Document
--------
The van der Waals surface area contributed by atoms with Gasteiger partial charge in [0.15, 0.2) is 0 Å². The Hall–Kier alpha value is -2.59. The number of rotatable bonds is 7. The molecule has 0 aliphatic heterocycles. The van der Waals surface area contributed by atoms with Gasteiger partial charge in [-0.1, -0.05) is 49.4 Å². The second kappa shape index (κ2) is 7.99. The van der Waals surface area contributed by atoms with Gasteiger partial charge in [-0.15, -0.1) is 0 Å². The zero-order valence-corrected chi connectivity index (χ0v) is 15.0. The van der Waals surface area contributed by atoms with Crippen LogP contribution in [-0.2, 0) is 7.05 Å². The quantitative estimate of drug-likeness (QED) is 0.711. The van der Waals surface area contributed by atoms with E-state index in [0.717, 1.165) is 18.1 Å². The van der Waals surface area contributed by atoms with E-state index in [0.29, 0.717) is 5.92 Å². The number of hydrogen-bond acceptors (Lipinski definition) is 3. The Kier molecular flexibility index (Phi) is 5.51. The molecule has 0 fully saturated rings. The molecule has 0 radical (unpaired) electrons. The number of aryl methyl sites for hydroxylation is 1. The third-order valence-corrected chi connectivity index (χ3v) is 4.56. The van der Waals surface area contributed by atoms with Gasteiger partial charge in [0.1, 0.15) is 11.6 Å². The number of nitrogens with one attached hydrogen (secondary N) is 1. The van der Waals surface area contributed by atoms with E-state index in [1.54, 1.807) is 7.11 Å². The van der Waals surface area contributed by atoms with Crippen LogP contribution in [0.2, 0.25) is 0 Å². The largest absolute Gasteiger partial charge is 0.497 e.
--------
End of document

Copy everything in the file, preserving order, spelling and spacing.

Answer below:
The van der Waals surface area contributed by atoms with Gasteiger partial charge in [0.15, 0.2) is 0 Å². The Hall–Kier alpha value is -2.59. The number of rotatable bonds is 7. The molecule has 0 aliphatic heterocycles. The van der Waals surface area contributed by atoms with Gasteiger partial charge in [-0.1, -0.05) is 49.4 Å². The second kappa shape index (κ2) is 7.99. The van der Waals surface area contributed by atoms with Gasteiger partial charge in [-0.15, -0.1) is 0 Å². The zero-order valence-corrected chi connectivity index (χ0v) is 15.0. The van der Waals surface area contributed by atoms with Crippen LogP contribution in [-0.2, 0) is 7.05 Å². The quantitative estimate of drug-likeness (QED) is 0.711. The van der Waals surface area contributed by atoms with E-state index in [0.717, 1.165) is 18.1 Å². The van der Waals surface area contributed by atoms with E-state index in [0.29, 0.717) is 5.92 Å². The number of hydrogen-bond acceptors (Lipinski definition) is 3. The Kier molecular flexibility index (Phi) is 5.51. The molecule has 0 fully saturated rings. The molecule has 0 radical (unpaired) electrons. The number of aryl methyl sites for hydroxylation is 1. The third-order valence-corrected chi connectivity index (χ3v) is 4.56. The van der Waals surface area contributed by atoms with Gasteiger partial charge in [0.1, 0.15) is 11.6 Å². The number of nitrogens with one attached hydrogen (secondary N) is 1. The van der Waals surface area contributed by atoms with E-state index in [1.54, 1.807) is 7.11 Å². The van der Waals surface area contributed by atoms with Crippen LogP contribution in [0.2, 0.25) is 0 Å². The largest absolute Gasteiger partial charge is 0.497 e.